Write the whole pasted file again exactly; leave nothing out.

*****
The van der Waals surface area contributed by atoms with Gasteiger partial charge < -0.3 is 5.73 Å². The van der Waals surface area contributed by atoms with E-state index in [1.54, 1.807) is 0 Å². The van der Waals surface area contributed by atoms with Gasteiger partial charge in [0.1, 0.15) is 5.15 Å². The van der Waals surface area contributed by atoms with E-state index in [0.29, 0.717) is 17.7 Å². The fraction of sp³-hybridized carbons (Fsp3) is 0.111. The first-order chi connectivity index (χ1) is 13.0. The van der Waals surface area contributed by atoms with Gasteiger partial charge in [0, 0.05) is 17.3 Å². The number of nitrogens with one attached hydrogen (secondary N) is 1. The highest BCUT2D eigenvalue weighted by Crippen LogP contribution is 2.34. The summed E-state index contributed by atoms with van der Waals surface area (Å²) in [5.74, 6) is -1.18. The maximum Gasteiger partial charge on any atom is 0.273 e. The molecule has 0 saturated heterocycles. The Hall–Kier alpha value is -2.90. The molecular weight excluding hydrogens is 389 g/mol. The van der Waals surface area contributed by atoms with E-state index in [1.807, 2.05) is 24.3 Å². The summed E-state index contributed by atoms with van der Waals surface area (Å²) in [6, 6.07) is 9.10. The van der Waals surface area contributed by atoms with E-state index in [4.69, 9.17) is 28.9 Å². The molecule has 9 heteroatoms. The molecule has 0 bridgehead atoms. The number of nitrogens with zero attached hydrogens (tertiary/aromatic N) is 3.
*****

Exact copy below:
The van der Waals surface area contributed by atoms with Gasteiger partial charge < -0.3 is 5.73 Å². The van der Waals surface area contributed by atoms with E-state index in [1.54, 1.807) is 0 Å². The van der Waals surface area contributed by atoms with Gasteiger partial charge in [0.1, 0.15) is 5.15 Å². The van der Waals surface area contributed by atoms with E-state index in [0.29, 0.717) is 17.7 Å². The fraction of sp³-hybridized carbons (Fsp3) is 0.111. The first-order chi connectivity index (χ1) is 13.0. The van der Waals surface area contributed by atoms with Gasteiger partial charge in [0, 0.05) is 17.3 Å². The number of nitrogens with one attached hydrogen (secondary N) is 1. The highest BCUT2D eigenvalue weighted by Crippen LogP contribution is 2.34. The summed E-state index contributed by atoms with van der Waals surface area (Å²) in [5.74, 6) is -1.18. The maximum Gasteiger partial charge on any atom is 0.273 e. The molecule has 0 saturated heterocycles. The Hall–Kier alpha value is -2.90. The molecular weight excluding hydrogens is 389 g/mol. The van der Waals surface area contributed by atoms with E-state index in [1.807, 2.05) is 24.3 Å². The summed E-state index contributed by atoms with van der Waals surface area (Å²) in [6, 6.07) is 9.10. The van der Waals surface area contributed by atoms with E-state index in [4.69, 9.17) is 28.9 Å². The molecule has 9 heteroatoms. The molecule has 0 bridgehead atoms. The number of nitrogens with zero attached hydrogens (tertiary/aromatic N) is 3.